During Friday's pre-SEC championship game news conference, he detailed the benefits of an in-season loss as a reality check and teaching tool. But since his team hadn't had one of those this season, he spent most of his time once again selling the room on Alabama adversity. He talked about injuries on special teams and backup players stepping up and how such issues alter roster chemistry. As he continued on like a real estate rookie pushing a timeshare presentation, one sportswriter texted to another: "This is even better than him asking us to write negative stuff about his own team." Saban did that earlier this season. He did it last season, too.

Just two weeks ago, Tagovailoa had politely bristled at a suggestion that the 2018 Crimson Tide hadn't been challenged or tested.

"I think anyone who would say that about us hasn't really watched how we go about our business on a daily basis," he said. "If you would like to see some real adversity, you should come and see one of our practices."

But, Tua, the outside world isn't allowed to watch those practices.

"Oh yeah," he said, grinning. "Then you'll just have to take my word for it."

Turns out, after a decade full of unprecedented success, the real challenge for Bama comes in convincing others that the Tide -- the supposedly heartless, mechanical, maniacal assembly line powered by The Process -- have faced any adversity at all.

Yet another round of offseason coaching-staff turnover, a slew of injuries on defense, the nation's most-covered quarterback controversy, multiple physical dings to Tagovailoa, the QB who won that duel, and a pair of slow first halves against The Citadel and Auburn to end the regular season. None of that had been enough to sway the masses toward any shred of sympathy or empathy of any other kind for the defending national champion.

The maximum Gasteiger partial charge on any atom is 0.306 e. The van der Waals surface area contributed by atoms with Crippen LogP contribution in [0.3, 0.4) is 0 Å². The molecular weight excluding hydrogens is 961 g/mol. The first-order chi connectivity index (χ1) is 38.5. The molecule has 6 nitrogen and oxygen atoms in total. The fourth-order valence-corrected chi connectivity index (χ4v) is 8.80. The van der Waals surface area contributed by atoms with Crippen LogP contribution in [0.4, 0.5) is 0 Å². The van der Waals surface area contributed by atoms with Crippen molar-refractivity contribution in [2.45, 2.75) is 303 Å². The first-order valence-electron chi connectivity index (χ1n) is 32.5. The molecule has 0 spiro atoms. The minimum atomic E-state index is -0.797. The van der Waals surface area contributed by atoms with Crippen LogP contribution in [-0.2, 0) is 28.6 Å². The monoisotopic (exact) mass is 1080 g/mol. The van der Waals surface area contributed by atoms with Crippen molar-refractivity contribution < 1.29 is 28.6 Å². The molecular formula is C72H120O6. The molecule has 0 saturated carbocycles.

As the season rode along, there was even a growing chorus of critics who said that the No. 1-ranked team in the land hadn't fully earned that spot because of the ease with which it had disposed of its opponents. Again. How could we be certain that this team had the heart to fight back should it ever find itself in the midst of an actual fight?

That brawl finally happened, and there was nothing manufactured about the stumbling, slippery uphill climb that Alabama endured and ultimately survived Saturday night. Tagovailoa was in the dreaded sideline medical tent nearly as quickly as the game started, and was back in that tent in the second half. The Tide trailed at the half for the first time this season. They faced their largest deficit of the season. The first time they led the game was with 1 minute, 4 seconds remaining in the contest. All of this took place in front of a pro-Georgia crowd.

Yes, the end result was the same. Another win. Another perfect regular season, followed by another conference championship and another trip to the College Football Playoff. But in the CFP's Age of the Eye Test, Alabama finally managed to raise some eyebrows.